python – How do I convert seconds to hours, minutes and seconds?

The Question :

520 people think this question is useful

I have a function that returns information in seconds, but I need to store that information in hours:minutes:seconds.

Is there an easy way to convert the seconds to this format in Python?

The Question Comments :

The Answer 1

857 people think this answer is useful

You can use datetime.timedelta function:

>>> import datetime
>>> str(datetime.timedelta(seconds=666))
'0:11:06'

The Answer 2

639 people think this answer is useful

By using the divmod() function, which does only a single division to produce both the quotient and the remainder, you can have the result very quickly with only two mathematical operations:

m, s = divmod(seconds, 60)
h, m = divmod(m, 60)

And then use string formatting to convert the result into your desired output:

print('{:d}:{:02d}:{:02d}'.format(h, m, s)) # Python 3
print(f'{h:d}:{m:02d}:{s:02d}') # Python 3.6+

The Answer 3

78 people think this answer is useful

I can hardly name that an easy way (at least I can’t remember the syntax), but it is possible to use time.strftime, which gives more control over formatting:

from time import strftime
from time import gmtime

strftime("%H:%M:%S", gmtime(666))
'00:11:06'

strftime("%H:%M:%S", gmtime(60*60*24))
'00:00:00'

gmtime is used to convert seconds to special tuple format that strftime() requires.

Note: Truncates after 23:59:59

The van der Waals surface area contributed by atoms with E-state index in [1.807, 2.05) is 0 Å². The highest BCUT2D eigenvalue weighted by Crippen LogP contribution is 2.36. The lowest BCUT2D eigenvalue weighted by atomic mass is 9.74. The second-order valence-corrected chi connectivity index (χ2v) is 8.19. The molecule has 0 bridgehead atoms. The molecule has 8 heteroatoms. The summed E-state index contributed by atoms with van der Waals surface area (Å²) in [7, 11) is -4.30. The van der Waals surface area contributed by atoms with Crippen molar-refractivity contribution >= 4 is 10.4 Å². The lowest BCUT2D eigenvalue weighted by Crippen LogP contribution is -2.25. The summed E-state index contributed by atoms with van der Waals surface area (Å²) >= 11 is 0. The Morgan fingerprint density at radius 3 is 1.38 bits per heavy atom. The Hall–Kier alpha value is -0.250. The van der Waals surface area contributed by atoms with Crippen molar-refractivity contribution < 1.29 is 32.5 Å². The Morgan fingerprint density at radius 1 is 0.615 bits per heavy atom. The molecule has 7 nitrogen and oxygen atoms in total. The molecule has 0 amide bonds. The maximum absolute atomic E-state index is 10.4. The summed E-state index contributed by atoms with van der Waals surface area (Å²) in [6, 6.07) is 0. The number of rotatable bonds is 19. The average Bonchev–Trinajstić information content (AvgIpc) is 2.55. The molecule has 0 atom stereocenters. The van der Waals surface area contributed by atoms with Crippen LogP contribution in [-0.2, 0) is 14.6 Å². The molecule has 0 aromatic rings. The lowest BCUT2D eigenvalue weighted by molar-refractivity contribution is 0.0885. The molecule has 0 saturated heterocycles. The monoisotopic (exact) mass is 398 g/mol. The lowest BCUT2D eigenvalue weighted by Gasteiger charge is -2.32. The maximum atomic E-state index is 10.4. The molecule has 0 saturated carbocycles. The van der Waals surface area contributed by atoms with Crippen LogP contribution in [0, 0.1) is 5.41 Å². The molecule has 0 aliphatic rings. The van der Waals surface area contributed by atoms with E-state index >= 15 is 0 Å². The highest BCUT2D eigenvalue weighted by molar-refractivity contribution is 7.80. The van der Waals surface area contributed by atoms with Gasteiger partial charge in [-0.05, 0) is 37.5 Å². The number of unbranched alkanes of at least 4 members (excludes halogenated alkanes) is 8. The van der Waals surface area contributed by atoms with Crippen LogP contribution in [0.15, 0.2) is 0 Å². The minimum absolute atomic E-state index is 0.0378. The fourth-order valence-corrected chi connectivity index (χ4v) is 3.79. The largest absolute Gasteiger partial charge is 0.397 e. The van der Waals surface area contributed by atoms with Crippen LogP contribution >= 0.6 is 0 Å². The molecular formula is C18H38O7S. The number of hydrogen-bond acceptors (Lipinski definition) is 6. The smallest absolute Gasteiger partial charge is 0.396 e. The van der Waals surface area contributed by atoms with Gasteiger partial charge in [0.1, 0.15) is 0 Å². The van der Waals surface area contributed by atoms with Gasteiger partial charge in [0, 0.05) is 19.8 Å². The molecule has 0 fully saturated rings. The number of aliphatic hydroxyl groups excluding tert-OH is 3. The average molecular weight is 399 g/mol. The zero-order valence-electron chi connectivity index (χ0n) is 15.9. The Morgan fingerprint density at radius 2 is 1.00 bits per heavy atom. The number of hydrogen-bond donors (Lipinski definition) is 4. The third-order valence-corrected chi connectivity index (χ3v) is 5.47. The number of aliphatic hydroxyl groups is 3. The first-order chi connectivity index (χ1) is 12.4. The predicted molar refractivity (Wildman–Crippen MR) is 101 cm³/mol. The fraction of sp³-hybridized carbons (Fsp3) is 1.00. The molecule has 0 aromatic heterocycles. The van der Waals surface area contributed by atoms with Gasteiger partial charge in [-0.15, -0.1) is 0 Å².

The Answer 4

46 people think this answer is useful

Using datetime:

With the ':0>8' format:

from datetime import timedelta

"{:0>8}".format(str(timedelta(seconds=66)))
# Result: '00:01:06'

"{:0>8}".format(str(timedelta(seconds=666777)))
# Result: '7 days, 17:12:57'

"{:0>8}".format(str(timedelta(seconds=60*60*49+109)))
# Result: '2 days, 1:01:49'

Without the ':0>8' format:

"{}".format(str(timedelta(seconds=66)))
# Result: '00:01:06'

"{}".format(str(timedelta(seconds=666777)))
# Result: '7 days, 17:12:57'

"{}".format(str(timedelta(seconds=60*60*49+109)))
# Result: '2 days, 1:01:49'

Using time:

from time import gmtime
from time import strftime

# NOTE: The following resets if it goes over 23:59:59!

strftime("%H:%M:%S", gmtime(125))
# Result: '00:02:05'

strftime("%H:%M:%S", gmtime(60*60*24-1))
# Result: '23:59:59'

strftime("%H:%M:%S", gmtime(60*60*24))
# Result: '00:00:00'

strftime("%H:%M:%S", gmtime(666777))
# Result: '17:12:57'
# Wrong

The Answer 5

25 people think this answer is useful

This is my quick trick:

from humanfriendly import format_timespan
secondsPassed = 1302
format_timespan(secondsPassed)
# '21 minutes and 42 seconds'

For more info Visit: https://humanfriendly.readthedocs.io/en/latest/#humanfriendly.format_timespan

The Answer 6

10 people think this answer is useful

If you need to get datetime.time value, you can use this trick:

my_time = (datetime(1970,1,1) + timedelta(seconds=my_seconds)).time()

You cannot add timedelta to time, but can add it to datetime.

UPD: Yet another variation of the same technique:

my_time = (datetime.fromordinal(1) + timedelta(seconds=my_seconds)).time()